On the plus side, it is beautiful country. The population is low. People are very down to earth. The state government is not very intrusive in your personal life. Housing is significantly lower priced than many places. Taxes are very low. It is a great place to be alone. Wildlife abounds. Those involved in the energy industry tend to make very good wages. Their self sufficiency outlook means very low unemployment claims and a reluctance to accept welfare.

The OP provided for no factors for QOL. It was all based on internet reported financial data.
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Old 11-11-2019, 04:41 PM
 
Location: Kansas City, MISSOURI
10,749 posts, read 3,238,879 times
Reputation: 8196
It should be noted that a low unemployment rate does not always mean there are lots of jobs available in that state. Sometimes the unemployment rate is low just due to demographic reasons. You might want to add something like 5- year job growth rate, or something like that.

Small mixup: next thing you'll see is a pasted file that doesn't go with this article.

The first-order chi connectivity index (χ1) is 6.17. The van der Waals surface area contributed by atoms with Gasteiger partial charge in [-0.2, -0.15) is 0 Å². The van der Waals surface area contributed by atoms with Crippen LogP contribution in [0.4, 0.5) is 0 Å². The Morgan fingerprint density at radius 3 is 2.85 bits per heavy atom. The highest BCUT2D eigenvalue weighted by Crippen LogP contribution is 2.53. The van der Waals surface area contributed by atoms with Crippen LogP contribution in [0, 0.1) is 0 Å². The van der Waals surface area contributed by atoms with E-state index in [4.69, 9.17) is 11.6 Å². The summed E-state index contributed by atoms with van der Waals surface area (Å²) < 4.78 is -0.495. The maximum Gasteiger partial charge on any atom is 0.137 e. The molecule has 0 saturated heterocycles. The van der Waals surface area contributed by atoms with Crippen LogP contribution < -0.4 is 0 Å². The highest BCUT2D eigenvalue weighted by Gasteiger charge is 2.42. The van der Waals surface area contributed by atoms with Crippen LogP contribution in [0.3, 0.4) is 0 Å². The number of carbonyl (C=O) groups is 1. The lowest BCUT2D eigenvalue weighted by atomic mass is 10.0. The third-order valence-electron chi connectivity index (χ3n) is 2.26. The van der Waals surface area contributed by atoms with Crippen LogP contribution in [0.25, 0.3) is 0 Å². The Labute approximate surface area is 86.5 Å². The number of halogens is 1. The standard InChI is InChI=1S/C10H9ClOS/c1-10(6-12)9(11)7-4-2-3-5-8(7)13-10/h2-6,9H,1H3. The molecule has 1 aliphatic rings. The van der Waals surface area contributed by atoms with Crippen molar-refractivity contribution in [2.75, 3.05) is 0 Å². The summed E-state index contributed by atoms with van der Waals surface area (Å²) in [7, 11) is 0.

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Old 11-17-2019, 11:40 AM
 
Location: FW, Indiander
928 posts, read 1,351,226 times
Reputation: 841
Quote:
Originally Posted by GeoffD View Post
We all have the metrics that are important to us. Mine look nothing at all like what the OP uses. Tax burden in a particular state or town within a state varies wildly depending on your income, your income sources, home ownership choices, and general spending pattern. You can live in the bluest of blue states and have a low tax burden. You really have to do an apples vs apples comparison based on income, housing, and spending pattern.
Even in Mass? The tax burden might not matter. You're forced to have health insurance insurance, even if you don't qualify for assistance, otherwise you get charged for it, even highly in some cases. https://www.mass.gov/technical-infor...-tax-year-2018

You won't have to put up with this nonsense in states like WY, or even solid blue states like Illinois.